1910 — 1981
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Samuel Barber is noted for his lyrical, elegiac, expressive musical language, full of long-lined melodies, flavoured with modernism whilst preserving a connection with the 19th century. He was one of the most widely performed American composers in Europe and the Americas during the 20th century. As the prolific 20th century music critic Donal Henehan put it: "Probably no other American composer has ever enjoyed such early, such persistent and such long-lasting acclaim."
Barber was born in 1910 in West Chester, Pennsylvania to a well-educated family. His father was a physician and his mother a pianist. It was through his aunt and uncle that he received his earliest musical influences: his aunt Louise Homer was a leading contralto in the Metropolitan Opera. Through his aunt, he had access to an abundant supply of vocal repertoire. His uncle Sidney Homer was a composer and was a great mentor for Barber for over 25 years, strongly influencing the young composer’s aesthetic principles. Barber developed a profound interest in music and displayed great skill and ability at the piano from the age of 6. He composed his first piece aged 7, entitledSadness , a 23-bar solo piano piece in C minor. He attempted to compose his first opera, The Rose Tree at the age of 10. When he was 14 he entered the newly established Curtis Institute of Music in Philadelphia, where he studied piano, composition and singing, and showed prodigious talent in all three disciplines. He was a highly respected student at the institute and its founder, Mary Louise Curtis Bok provided him with financial aid and introduced him to his future publishers, the Schirmer family. It was during his teenage years at the Curtis Institute that Barber met Gian Carlo Menotti, his lifelong partner.
At 18 years of age, Barber won the Joseph H. Bearns Prize from Columbia University for his violin sonata, which has since been lost. Three years later, he won the prize again, this time for his overture toThe School of Scandal, his first large-scale orchestral work to be published.
Barber had a great feeling for European culture, intensifying this affinity after numerous extensive periods in Italy and Vienna. After graduating from the Curtis Institute he enjoyed a brief career as a baritone, singing on the NBC Music Guild series where he was critically acclaimed, winning a contract for a series of weekly song broadcasts in 1935. Barber had a distinctly intuitive flair for and understanding of the voice – by the end of his career, vocal repertoire would make up two-thirds of his compositions.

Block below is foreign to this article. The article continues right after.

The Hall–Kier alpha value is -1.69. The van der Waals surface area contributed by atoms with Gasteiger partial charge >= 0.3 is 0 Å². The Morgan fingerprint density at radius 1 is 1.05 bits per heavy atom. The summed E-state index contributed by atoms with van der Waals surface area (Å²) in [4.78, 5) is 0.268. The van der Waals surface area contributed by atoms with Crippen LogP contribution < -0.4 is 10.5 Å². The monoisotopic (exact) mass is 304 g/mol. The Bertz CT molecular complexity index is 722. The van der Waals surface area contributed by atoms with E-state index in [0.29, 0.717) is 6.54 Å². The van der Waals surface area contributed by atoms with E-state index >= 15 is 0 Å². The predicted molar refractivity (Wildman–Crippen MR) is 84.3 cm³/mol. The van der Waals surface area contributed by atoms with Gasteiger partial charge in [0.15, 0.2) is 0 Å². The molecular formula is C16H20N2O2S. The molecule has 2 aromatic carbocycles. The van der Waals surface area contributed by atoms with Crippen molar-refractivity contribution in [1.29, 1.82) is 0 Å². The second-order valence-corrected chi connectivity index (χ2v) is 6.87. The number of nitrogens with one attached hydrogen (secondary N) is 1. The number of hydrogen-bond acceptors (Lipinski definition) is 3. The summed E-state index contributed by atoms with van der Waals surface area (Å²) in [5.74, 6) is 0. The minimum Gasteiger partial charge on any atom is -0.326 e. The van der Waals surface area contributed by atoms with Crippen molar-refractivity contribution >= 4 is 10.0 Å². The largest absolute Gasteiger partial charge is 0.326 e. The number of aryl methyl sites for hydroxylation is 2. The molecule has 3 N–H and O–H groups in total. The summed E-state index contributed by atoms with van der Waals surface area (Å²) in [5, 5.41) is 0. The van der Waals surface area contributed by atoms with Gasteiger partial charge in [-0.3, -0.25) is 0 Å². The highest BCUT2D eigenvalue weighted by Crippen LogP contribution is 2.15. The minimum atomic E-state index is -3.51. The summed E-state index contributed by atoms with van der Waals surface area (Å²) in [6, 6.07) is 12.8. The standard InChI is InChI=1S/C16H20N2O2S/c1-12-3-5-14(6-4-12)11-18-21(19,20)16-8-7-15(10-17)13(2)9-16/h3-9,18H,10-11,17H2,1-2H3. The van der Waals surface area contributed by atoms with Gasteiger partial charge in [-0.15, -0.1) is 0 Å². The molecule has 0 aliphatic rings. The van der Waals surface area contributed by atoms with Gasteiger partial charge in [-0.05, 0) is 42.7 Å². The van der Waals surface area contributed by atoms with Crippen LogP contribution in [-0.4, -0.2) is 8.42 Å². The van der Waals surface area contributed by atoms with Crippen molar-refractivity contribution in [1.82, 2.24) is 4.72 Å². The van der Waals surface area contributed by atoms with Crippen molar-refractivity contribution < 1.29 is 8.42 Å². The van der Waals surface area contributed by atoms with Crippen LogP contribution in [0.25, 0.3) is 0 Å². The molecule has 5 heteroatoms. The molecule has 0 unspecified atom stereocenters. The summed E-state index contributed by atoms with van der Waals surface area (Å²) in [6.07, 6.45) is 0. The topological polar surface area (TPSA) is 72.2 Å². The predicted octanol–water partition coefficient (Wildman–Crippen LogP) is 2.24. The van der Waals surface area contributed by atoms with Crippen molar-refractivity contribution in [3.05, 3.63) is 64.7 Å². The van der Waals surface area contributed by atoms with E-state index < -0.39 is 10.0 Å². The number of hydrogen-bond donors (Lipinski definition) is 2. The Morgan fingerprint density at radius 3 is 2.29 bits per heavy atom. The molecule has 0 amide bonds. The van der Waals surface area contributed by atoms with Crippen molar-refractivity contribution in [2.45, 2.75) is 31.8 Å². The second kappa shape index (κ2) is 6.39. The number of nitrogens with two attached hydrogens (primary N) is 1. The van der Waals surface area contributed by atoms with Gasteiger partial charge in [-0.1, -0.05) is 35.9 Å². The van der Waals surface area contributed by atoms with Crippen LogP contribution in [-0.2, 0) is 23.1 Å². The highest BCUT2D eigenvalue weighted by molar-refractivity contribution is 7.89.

His Symphony in One Movement (1936) was performed in Rome, Cleveland and New York almost immediately following its completion and it was the first symphonic work by an American composer to be performed at the Salzburg Festival. The eminent conductor Toscanini conducted Barber's Essay for Orchestra and his Adagio for Strings with the NBC Symphony Orchestra in 1938. From that point on, his stature as a significant composer was established, and his works were composed on commission for important performers and ensembles.
In 1939, Barber completed his Violin Concerto, commissioned by the Philadelphia industrialist Samuel Simeon Fels, to be performed the the violinist Iso Briselli who had studied at the Curtis Institute around the same time as Barber. In the same year, Barber began teaching composition at the Curtis Institute until 1942. From 1942 to 1945, Barber served in the US army airforce. In 1943, Mary Louise Curtis Bok aided Barber and Menotti in purchasing a house in Mount Kisco, New York. The house was a place of solace for Barber’s composing, leading to his most productive years. The house also served as a gathering place for many musicians, artists and intellectuals.
Barber received a commission from the army airforce to compose his Second Symphony, which was premiered by the Boston Symphony Orchestra and the conductor Serge Koussevitsky. He composed his Cello Concerto for Raya Garbousova, who premiered the work with the Boston Symphony Orchestra on 5 April 1946. To celebrate the 25th anniversary of the League of Composers, Irving Berlin and Richard Rogers commissioned Barber to compose the Piano Sonata. The sonata was performed by Vladimir Horovitz and its instant critical success was followed by many performances within the first year of its premiere.
He won a Pulitzer Prize in 1958 for his opera Vanessa. It was staged for the Metropolitan Opera for its premiere in 1958 and later that year at the Salzburg Festival, the first ever American opera to be produced at there. Barber was commissioned to compose three works for the opening of the Lincoln Centre in New York: thePiano Concerto, which won him another Pulitzer Prize, Andromanche’s Farewell and the opera Antony and Cleopatra.
Alcoholism and depression marked Barber's final years. He suffered from cancer from 1978 onwards. Nevertheless, he continued to compose mostly vocal music, most notably the cantataThe Lovers. His last composition, a movement of what would have been an oboe concerto, was published asCanzone for oboe and string quartet.
Barber’s works are characterised by a rich orchestral palette as well as a strong vocal orientation. A prolific composer of songs, Barber made great use of lyrical and nostalgic texts from European writers such as Joyce to American poets such as Emily Dickinson. The international recognition that he earned throughout his life is proof of his uniqueness and flair.